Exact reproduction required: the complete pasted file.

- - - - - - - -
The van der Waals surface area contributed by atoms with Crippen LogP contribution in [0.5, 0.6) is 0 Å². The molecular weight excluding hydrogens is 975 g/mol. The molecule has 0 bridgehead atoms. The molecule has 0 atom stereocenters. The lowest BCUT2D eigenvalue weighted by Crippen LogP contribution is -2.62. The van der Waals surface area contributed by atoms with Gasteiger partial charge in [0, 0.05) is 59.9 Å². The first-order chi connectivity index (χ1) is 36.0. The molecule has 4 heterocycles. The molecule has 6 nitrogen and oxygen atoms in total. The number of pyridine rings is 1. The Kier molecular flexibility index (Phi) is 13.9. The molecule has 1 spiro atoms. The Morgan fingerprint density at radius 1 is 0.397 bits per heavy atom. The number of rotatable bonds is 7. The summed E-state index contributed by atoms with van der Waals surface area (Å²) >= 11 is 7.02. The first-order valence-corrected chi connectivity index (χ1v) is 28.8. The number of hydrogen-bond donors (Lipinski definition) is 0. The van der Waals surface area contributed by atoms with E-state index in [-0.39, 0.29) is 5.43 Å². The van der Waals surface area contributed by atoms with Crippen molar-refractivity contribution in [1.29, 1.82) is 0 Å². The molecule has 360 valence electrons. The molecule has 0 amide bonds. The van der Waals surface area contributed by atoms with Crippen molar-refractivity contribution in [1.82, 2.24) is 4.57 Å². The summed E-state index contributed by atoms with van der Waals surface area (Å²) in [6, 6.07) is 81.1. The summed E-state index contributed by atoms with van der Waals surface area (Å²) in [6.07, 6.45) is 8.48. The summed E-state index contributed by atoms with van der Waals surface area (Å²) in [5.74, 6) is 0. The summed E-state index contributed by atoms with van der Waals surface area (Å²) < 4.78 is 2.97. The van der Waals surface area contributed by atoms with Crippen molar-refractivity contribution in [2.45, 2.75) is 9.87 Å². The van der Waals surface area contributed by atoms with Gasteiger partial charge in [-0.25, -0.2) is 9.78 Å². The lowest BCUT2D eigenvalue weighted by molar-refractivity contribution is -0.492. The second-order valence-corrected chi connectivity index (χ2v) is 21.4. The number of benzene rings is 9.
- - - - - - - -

The van der Waals surface area contributed by atoms with Crippen LogP contribution in [0.5, 0.6) is 0 Å². The molecular weight excluding hydrogens is 975 g/mol. The molecule has 0 bridgehead atoms. The molecule has 0 atom stereocenters. The lowest BCUT2D eigenvalue weighted by Crippen LogP contribution is -2.62. The van der Waals surface area contributed by atoms with Gasteiger partial charge in [0, 0.05) is 59.9 Å². The first-order chi connectivity index (χ1) is 36.0. The molecule has 4 heterocycles. The molecule has 6 nitrogen and oxygen atoms in total. The number of pyridine rings is 1. The Kier molecular flexibility index (Phi) is 13.9. The molecule has 1 spiro atoms. The Morgan fingerprint density at radius 1 is 0.397 bits per heavy atom. The number of rotatable bonds is 7. The summed E-state index contributed by atoms with van der Waals surface area (Å²) >= 11 is 7.02. The first-order valence-corrected chi connectivity index (χ1v) is 28.8. The number of hydrogen-bond donors (Lipinski definition) is 0. The van der Waals surface area contributed by atoms with E-state index in [-0.39, 0.29) is 5.43 Å². The van der Waals surface area contributed by atoms with Crippen molar-refractivity contribution in [1.29, 1.82) is 0 Å². The molecule has 360 valence electrons. The molecule has 0 amide bonds. The van der Waals surface area contributed by atoms with Crippen molar-refractivity contribution in [1.82, 2.24) is 4.57 Å². The summed E-state index contributed by atoms with van der Waals surface area (Å²) in [6, 6.07) is 81.1. The summed E-state index contributed by atoms with van der Waals surface area (Å²) in [6.07, 6.45) is 8.48. The summed E-state index contributed by atoms with van der Waals surface area (Å²) in [5.74, 6) is 0. The summed E-state index contributed by atoms with van der Waals surface area (Å²) < 4.78 is 2.97. The van der Waals surface area contributed by atoms with Crippen molar-refractivity contribution in [2.45, 2.75) is 9.87 Å². The van der Waals surface area contributed by atoms with Gasteiger partial charge in [-0.25, -0.2) is 9.78 Å². The lowest BCUT2D eigenvalue weighted by molar-refractivity contribution is -0.492. The second-order valence-corrected chi connectivity index (χ2v) is 21.4. The number of benzene rings is 9.